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  Insignificance? Socialists and trade union struggles

Maeve Connaughton

Joe Craig’s reply, in the last Red Banner, to my review of his book on social partnership contains one phrase I wholeheartedly agree with: “readers will be in a position to form a judgement by reading it for themselves”. In reviewing his book I backed up my observations and opinions with quotations, page numbers and all.  Joe can evidently quote with the best of them, but his denials are just that: blank disavowals of what I had to say, with nothing to support the attempted refutation. More than once he has to resort to the defence of the adulterer with his pants down—that he has been caught out of context. But the best of it is that his reply proves some of my points further, digging the hole deeper still.

I pointed to a pronounced tendency in the book to belittle the everyday struggles of workers for pay rises and so on. Joe says that my point “really only makes sense if in some sense these gains are significant. But they are not” So there we have it gains in pay and conditions won by workers are not in any sense significant. Let’s look at this a second. Say someone takes home €250 a week, and wins a rise of 40%—a figure Joe’s book mentions as making no difference. Is it insignificant to now have €350 in your pocket on Thursday night?
Suffice it to say that if any section of the working class had ever adopted this point of view, the consequences would have been disastrous. Only for workers fighting battles to hold on to what we have and get a bit more, whatever standard of living we have managed to win for ourselves would have been worn down to nothing. As James Connolly wrote, in a discussion not unlike the present one, “the most effective temporary way to resist a lowering of the standard of comfort is to encourage the workers to strike for higher wages. And you cannot do that and at the same time preach that a rise in wages is no good.” (The Connolly-De Leon Controversy, p 29.)

Of course such a gain is “inadequate, insecure and always liable to be taken away”, as Joe says, and his point that “There are limits to what workers can achieve” within capitalism is stating the obvious. But these are arguments for going beyond basic gains towards a general attack on capitalism—not for dismissing such gains as insignificant. Joe’s approach is like telling your grandmother not to get her hip replacement because she’ll still suffer with the bad back.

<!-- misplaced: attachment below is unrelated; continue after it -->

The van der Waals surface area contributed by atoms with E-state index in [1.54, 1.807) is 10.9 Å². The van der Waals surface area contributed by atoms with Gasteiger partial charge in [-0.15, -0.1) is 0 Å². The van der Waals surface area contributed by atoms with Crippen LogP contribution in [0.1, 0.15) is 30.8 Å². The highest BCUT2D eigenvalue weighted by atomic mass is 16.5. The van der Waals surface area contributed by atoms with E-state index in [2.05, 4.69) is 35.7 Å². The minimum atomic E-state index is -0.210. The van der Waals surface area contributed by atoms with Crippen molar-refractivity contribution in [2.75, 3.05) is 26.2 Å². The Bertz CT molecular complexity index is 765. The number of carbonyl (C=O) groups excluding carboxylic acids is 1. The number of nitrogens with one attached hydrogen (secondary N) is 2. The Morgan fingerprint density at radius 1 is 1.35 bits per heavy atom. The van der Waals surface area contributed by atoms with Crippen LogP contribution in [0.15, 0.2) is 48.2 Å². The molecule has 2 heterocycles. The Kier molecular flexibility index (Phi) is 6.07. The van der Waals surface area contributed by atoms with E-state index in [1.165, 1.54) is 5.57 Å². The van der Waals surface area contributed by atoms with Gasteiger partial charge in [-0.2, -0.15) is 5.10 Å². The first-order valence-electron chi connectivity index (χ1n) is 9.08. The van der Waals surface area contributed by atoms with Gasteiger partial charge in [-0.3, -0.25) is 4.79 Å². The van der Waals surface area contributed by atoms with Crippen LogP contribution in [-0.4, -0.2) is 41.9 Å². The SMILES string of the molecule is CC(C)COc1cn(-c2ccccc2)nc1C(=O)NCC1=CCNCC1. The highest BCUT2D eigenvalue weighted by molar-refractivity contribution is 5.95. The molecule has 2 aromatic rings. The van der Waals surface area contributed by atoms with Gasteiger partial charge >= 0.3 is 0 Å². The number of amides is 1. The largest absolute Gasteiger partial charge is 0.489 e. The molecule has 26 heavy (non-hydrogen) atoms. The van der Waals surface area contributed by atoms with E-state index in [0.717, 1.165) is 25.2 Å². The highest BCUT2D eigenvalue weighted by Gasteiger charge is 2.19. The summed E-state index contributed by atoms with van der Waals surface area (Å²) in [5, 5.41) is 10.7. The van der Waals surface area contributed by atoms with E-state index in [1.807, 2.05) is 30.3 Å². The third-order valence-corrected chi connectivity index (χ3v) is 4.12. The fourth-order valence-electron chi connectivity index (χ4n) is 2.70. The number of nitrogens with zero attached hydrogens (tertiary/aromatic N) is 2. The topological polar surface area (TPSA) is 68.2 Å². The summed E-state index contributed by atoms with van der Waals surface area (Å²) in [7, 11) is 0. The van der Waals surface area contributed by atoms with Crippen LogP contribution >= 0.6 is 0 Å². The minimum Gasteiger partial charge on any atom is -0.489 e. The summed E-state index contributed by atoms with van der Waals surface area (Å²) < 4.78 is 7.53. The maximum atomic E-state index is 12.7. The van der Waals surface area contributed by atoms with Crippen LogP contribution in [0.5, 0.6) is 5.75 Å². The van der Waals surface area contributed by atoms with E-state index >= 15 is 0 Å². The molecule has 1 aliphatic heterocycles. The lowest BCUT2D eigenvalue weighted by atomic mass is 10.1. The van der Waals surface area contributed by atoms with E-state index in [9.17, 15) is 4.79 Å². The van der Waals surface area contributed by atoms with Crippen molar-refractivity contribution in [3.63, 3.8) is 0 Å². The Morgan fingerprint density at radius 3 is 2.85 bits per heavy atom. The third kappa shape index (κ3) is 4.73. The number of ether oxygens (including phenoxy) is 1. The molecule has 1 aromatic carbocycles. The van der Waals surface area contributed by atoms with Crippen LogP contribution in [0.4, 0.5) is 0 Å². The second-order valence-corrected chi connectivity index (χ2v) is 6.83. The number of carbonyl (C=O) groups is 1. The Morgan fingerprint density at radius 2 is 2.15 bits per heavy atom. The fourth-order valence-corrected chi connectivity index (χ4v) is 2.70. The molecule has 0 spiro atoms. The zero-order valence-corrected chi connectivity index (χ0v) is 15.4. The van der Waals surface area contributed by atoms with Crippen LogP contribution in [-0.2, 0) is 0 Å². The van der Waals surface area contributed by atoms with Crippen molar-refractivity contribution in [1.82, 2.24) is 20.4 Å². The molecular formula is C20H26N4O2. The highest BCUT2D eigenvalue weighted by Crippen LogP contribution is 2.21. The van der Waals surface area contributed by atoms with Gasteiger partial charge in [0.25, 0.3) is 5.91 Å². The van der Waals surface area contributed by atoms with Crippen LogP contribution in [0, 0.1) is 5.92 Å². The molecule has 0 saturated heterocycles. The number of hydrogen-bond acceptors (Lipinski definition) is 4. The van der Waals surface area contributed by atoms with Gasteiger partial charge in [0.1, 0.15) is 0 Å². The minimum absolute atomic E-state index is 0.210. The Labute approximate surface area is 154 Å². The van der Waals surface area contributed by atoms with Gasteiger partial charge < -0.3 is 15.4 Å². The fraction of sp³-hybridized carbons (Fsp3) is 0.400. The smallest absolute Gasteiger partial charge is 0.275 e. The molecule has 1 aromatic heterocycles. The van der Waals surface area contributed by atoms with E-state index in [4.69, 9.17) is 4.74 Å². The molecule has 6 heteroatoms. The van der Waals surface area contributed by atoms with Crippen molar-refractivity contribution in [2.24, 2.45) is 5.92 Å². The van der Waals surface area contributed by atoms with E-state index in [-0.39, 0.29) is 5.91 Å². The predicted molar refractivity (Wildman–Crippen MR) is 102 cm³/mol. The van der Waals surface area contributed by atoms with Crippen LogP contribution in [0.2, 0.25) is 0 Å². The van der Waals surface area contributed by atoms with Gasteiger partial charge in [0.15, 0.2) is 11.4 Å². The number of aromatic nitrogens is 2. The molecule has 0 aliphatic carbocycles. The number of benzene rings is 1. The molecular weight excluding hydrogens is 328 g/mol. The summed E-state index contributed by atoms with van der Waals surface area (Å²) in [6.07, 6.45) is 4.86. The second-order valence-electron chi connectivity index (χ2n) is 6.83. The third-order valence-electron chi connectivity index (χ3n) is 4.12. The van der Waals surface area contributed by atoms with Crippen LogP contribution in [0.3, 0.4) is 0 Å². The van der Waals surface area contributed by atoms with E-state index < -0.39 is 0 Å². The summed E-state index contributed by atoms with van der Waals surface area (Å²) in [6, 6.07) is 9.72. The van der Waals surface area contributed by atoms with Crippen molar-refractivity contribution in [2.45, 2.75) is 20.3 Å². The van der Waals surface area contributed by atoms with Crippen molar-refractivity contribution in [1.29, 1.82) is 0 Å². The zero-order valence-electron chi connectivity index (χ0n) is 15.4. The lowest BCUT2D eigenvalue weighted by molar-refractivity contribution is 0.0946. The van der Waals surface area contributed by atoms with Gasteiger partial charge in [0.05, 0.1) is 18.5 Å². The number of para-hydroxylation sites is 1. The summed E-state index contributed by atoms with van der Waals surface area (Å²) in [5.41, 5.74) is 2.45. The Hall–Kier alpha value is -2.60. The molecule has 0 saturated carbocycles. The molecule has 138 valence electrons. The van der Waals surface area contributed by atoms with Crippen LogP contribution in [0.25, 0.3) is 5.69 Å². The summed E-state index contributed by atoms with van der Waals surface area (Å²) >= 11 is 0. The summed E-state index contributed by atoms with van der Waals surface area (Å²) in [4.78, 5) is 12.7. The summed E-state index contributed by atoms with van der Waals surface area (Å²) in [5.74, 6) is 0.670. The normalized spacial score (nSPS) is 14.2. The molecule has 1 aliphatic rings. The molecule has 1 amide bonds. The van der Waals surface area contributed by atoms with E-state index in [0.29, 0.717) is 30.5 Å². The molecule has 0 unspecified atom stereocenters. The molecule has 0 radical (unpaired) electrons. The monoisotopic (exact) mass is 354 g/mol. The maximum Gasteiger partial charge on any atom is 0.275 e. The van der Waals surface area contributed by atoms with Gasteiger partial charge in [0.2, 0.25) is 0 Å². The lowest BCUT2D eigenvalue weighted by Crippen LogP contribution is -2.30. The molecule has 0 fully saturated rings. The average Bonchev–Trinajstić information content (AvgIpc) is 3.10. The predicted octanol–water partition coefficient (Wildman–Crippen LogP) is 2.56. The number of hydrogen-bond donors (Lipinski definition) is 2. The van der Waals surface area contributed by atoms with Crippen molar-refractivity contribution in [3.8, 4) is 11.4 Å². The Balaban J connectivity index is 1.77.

I argued, against Joe, that free collective bargaining—re-establishing the formal independence of the trade union movement—would be a great step forward from partnership. Joe counters with a quotation from his book:
“socialists could not disagree with workers taking advantage of relatively profitable conditions to advance their claims”. Picture the scene if you will, gentle reader. A group of workers are taking advantage of relatively profitable conditions to advance their claim. They stand on a cold, wintry picket line, tired, frozen, wondering whether they will win or lose. A figure manifests itself on the horizon. Who is it? A friend? A good man? Someone who sympathises? Someone who wants to help? It is none other than Joe Craig, who comes up to them and announces: ‘I cannot disagree with what you are doing.’ Now, there’s solidarity for you!

Joe pleads guilty to my accusation that he puts the union leaders in the same camp as the bosses: “The labour bureaucracy... went over to the capitalist class wholesale a long time ago.” He tells us that “They oppose socialism because they would not exist under it.” It’s true that a society which had abolished classes would have no call for trade unions. But it would have no call for dole offices either does that mean employees of the Department of Social Welfare can’t be socialists? Come to think of it, neither would it have much call for people advocating socialist revolution: does that mean myself and Joe can’t be socialists?